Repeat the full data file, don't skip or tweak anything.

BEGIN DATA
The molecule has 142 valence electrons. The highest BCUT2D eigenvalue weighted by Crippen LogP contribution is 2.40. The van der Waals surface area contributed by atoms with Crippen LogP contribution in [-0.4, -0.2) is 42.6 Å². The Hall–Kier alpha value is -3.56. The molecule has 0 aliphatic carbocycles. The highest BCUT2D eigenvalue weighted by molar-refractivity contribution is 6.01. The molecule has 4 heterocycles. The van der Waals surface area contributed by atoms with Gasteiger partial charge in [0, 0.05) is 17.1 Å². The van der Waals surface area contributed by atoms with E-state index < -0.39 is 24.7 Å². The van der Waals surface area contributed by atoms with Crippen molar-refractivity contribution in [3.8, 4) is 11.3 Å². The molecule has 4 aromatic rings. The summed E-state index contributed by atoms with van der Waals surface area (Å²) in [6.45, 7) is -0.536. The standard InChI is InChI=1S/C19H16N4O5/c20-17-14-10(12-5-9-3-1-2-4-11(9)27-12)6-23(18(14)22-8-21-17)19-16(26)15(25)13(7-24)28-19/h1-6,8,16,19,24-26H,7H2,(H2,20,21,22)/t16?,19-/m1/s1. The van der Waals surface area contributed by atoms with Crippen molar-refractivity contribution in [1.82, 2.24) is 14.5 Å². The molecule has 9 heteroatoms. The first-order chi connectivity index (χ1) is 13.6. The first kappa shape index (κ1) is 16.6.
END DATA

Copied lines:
The molecule has 142 valence electrons. The highest BCUT2D eigenvalue weighted by Crippen LogP contribution is 2.40. The van der Waals surface area contributed by atoms with Crippen LogP contribution in [-0.4, -0.2) is 42.6 Å². The Hall–Kier alpha value is -3.56. The molecule has 0 aliphatic carbocycles. The highest BCUT2D eigenvalue weighted by molar-refractivity contribution is 6.01. The molecule has 4 heterocycles. The van der Waals surface area contributed by atoms with Gasteiger partial charge in [0, 0.05) is 17.1 Å². The van der Waals surface area contributed by atoms with E-state index < -0.39 is 24.7 Å². The van der Waals surface area contributed by atoms with Crippen molar-refractivity contribution in [3.8, 4) is 11.3 Å². The molecule has 4 aromatic rings. The summed E-state index contributed by atoms with van der Waals surface area (Å²) in [6.45, 7) is -0.536. The standard InChI is InChI=1S/C19H16N4O5/c20-17-14-10(12-5-9-3-1-2-4-11(9)27-12)6-23(18(14)22-8-21-17)19-16(26)15(25)13(7-24)28-19/h1-6,8,16,19,24-26H,7H2,(H2,20,21,22)/t16?,19-/m1/s1. The van der Waals surface area contributed by atoms with Crippen molar-refractivity contribution in [1.82, 2.24) is 14.5 Å². The molecule has 9 heteroatoms. The first-order chi connectivity index (χ1) is 13.6. The first kappa shape index (κ1) is 16.6.